What is necessary for an into English legal doc. translation?
Thread poster: Timothy Woods

Timothy Woods

Local time: 02:21
Spanish to English
+ ...
Sep 7, 2014


I need to send for translation a Spanish birth certificate and Spanish ID card. They require the equivalent of a sworn translation, though into English, it seems to be called a "certified translation" rather than a sworn. Could someone clarify that please? I have a number of other questions, below, for which I would be very appreciative of some clarification.

I do not know what exactly is required.
1. Does it need to be notarised?
2. Does the format need to be the same, or close to, the original Spanish birth certificate? Would this be the same for the ID card?
3. Or can they simply be translated into simple text with no formatting?
4. Who is able to carry out such a translation?
5. Must the person hold a degree in translation and be English native?
6. Where can I find translators offering such services?
7. Lastly, will I need the same copy from the translator physically delivered to me, or will a scan be sufficient?

I would greatly appreciate help here as I am very confused. Also I would like to add that I can translate the document myself. The only thing is that I do not hold a certificate in translation, though I am currently enrolled on the CioL DipTrans course. I won't do the test until 2016 though. Could I translate it and have a certified translator proof it and sign off on it?

Many thanks!


[Edited at 2014-09-07 12:41 GMT]

[Edited at 2014-09-07 12:42 GMT]


Karen Stokes  Identity Verified
United Kingdom
Local time: 01:21
Member (2003)
French to English
Certified translation in the UK Sep 7, 2014

Hi Tim,

It will depend to some extent on why you need the documents translated, who's asking for them and where they are based. In the UK, for example, we don't have a system of sworn translators: instead, the translator "self-certifies" their translation.

CIOL's advice on this is as follows:

"Unlike many other European countries, the UK does not have a system of ‘sworn’ or ‘certified’ translators accredited by a particular body. Translations required for official purposes – such as birth, death and marriage certificates, legal documents, academic transcripts, etc. – can, however, be ‘self-certified’ by any practising translator, including members of the Chartered Institute of Linguists. Whilst certification does not in itself guarantee the quality of a translation, it does serve to identify the translator and their credentials and makes them accountable for their work.

You should check with the organisation requesting a certified translation exactly what its requirements are and explain these clearly to the translator when commissioning work from them."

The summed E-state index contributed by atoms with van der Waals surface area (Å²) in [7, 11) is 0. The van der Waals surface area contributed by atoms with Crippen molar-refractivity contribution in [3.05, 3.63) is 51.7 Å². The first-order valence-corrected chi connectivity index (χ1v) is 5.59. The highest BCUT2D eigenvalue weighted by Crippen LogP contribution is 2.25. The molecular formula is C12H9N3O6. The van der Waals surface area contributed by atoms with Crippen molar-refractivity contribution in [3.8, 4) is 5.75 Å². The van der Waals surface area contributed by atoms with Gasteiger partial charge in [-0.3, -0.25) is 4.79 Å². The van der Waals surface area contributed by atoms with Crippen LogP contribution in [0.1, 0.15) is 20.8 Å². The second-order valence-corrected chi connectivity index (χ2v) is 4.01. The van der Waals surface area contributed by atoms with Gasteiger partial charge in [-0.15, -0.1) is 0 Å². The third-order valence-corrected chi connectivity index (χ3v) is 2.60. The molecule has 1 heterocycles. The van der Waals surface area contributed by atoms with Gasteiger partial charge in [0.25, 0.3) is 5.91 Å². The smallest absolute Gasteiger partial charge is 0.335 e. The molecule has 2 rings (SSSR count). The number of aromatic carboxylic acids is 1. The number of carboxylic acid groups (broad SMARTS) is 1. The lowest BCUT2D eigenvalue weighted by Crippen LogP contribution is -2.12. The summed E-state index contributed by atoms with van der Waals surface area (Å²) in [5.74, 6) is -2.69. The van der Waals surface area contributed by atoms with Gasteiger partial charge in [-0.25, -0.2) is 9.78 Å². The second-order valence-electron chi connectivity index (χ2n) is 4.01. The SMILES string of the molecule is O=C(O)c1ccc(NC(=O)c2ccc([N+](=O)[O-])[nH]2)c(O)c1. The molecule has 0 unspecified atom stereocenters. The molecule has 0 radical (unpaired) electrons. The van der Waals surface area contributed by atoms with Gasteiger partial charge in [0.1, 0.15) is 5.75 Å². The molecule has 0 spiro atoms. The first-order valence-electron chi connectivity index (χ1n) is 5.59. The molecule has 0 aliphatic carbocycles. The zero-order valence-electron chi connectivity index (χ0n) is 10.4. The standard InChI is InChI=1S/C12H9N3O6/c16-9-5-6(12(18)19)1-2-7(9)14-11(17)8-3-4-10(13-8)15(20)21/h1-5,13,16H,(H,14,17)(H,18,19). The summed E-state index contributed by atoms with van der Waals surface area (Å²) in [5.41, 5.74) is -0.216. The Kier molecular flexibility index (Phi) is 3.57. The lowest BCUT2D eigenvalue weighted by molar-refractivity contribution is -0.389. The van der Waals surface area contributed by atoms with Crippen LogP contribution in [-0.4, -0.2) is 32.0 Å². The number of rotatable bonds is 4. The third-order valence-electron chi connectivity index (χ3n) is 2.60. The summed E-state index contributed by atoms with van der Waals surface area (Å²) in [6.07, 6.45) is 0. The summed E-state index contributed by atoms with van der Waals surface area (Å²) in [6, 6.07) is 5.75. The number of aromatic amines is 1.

Some organisations in the UK specify that they want an 'official' translator or for them to be a member of / registered with one of the professional bodies (CIOL or ITI in the UK) but you need to check exactly what their requirements are, as it can vary. To give you an example, I recently produced four copies of a certified translation for a client executing his mother's will: three of the financial institutions concerned were quite happy with a self-certified translation but one wanted it notarised, although they were all effectively dealing with the same type of transaction.

Notarisation goes a step further in establishing the identity and credentials of the translator: I would take my certified translation to a notary public, who would check the validity of the credentials declared on my certificate, sign and seal it.

To answer your other questions: as far as formatting goes, I would generally try to replicate the layout of the original as closely as possible for ease of comparison between source and target. Personally, I've never been asked to certify someone else's translation, so I've only ever signed off on my own work, and would only produce a certified translation as a hard copy with my original signature on it.

Hope this helps.

[Edited at 2014-09-07 15:59 GMT]


Liviu-Lee Roth
United States
Local time: 20:21
Romanian to English
+ ...
Hi Timothy, Sep 7, 2014

Although I live in the US, I think that there are 2 situations: 1) if the original documents are in Spain, you may need a translated certificate with Apostille (Hague Convention); it means that the translator, in Spain needs to notarise the translation and have an apostille that certifies the authenticity of the notarisation;

2) if the original documents are in the UK, I believe that a notarised translation is enough.



Timothy Woods

Local time: 02:21
Spanish to English
+ ...
Thanks Sep 7, 2014

Hi Karen and Lee,

Thanks so much for your replies guys. It's really appreciated. I will clarify exactly what is required tomorrow. I imagine I will indeed have to have it notarised. It is a little frustrating though, as I can translate it perfectly well myself, but I'm not yet certified so can't!

Many thanks again for your advice.

Warmest regards,



Liviu-Lee Roth
United States
Local time: 20:21
Romanian to English
+ ...
Hi Tim, Sep 8, 2014

If you can translated to mirror the original, you should do it and ask a certified translator to proof it. Saves some money & time.



Maxi Schwarz
Local time: 19:21
German to English
+ ...
for what country? Sep 8, 2014

For these things we always need to know what country will be looking at the translation, since every country seems to have its own rules. I'm a Canadian certified translator, but my stamp doesn't count in Germany, while a German sworn translator's stamp doesn't count here (for example). So even if you do have some kind of title, a stamp and so on, that alone doesn't always count.


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